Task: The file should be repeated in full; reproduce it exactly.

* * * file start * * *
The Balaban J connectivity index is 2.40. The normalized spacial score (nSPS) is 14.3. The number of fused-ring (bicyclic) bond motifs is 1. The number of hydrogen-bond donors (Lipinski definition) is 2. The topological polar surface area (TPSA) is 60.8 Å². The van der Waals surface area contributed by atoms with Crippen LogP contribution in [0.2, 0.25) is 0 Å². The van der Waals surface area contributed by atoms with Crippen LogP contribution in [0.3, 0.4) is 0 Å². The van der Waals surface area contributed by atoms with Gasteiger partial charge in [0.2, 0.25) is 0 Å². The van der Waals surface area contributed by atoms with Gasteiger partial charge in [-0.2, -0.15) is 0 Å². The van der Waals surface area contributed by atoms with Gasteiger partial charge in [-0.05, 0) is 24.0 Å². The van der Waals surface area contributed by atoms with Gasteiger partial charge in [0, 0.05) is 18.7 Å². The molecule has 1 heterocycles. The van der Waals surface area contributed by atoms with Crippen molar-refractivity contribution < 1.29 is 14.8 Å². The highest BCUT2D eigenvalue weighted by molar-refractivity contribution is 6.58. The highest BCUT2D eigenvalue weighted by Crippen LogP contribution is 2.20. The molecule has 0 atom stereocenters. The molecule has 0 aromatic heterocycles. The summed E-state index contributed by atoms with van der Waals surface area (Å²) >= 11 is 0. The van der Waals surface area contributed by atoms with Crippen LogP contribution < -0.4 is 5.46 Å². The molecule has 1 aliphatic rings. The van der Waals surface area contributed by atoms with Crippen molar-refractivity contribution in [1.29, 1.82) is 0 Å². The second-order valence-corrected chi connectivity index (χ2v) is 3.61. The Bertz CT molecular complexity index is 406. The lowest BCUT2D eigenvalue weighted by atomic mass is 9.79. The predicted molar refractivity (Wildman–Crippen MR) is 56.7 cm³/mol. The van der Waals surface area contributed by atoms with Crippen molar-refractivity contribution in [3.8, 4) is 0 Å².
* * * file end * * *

The Balaban J connectivity index is 2.40. The normalized spacial score (nSPS) is 14.3. The number of fused-ring (bicyclic) bond motifs is 1. The number of hydrogen-bond donors (Lipinski definition) is 2. The topological polar surface area (TPSA) is 60.8 Å². The van der Waals surface area contributed by atoms with Crippen LogP contribution in [0.2, 0.25) is 0 Å². The van der Waals surface area contributed by atoms with Crippen LogP contribution in [0.3, 0.4) is 0 Å². The van der Waals surface area contributed by atoms with Gasteiger partial charge in [0.2, 0.25) is 0 Å². The van der Waals surface area contributed by atoms with Gasteiger partial charge in [-0.2, -0.15) is 0 Å². The van der Waals surface area contributed by atoms with Gasteiger partial charge in [-0.05, 0) is 24.0 Å². The van der Waals surface area contributed by atoms with Gasteiger partial charge in [0, 0.05) is 18.7 Å². The molecule has 1 heterocycles. The van der Waals surface area contributed by atoms with Crippen molar-refractivity contribution < 1.29 is 14.8 Å². The highest BCUT2D eigenvalue weighted by molar-refractivity contribution is 6.58. The highest BCUT2D eigenvalue weighted by Crippen LogP contribution is 2.20. The molecule has 0 atom stereocenters. The molecule has 0 aromatic heterocycles. The summed E-state index contributed by atoms with van der Waals surface area (Å²) >= 11 is 0. The van der Waals surface area contributed by atoms with Crippen LogP contribution < -0.4 is 5.46 Å². The molecule has 1 aliphatic rings. The van der Waals surface area contributed by atoms with Crippen molar-refractivity contribution in [1.29, 1.82) is 0 Å². The second-order valence-corrected chi connectivity index (χ2v) is 3.61. The Bertz CT molecular complexity index is 406. The lowest BCUT2D eigenvalue weighted by atomic mass is 9.79. The predicted molar refractivity (Wildman–Crippen MR) is 56.7 cm³/mol. The van der Waals surface area contributed by atoms with Crippen molar-refractivity contribution in [3.8, 4) is 0 Å².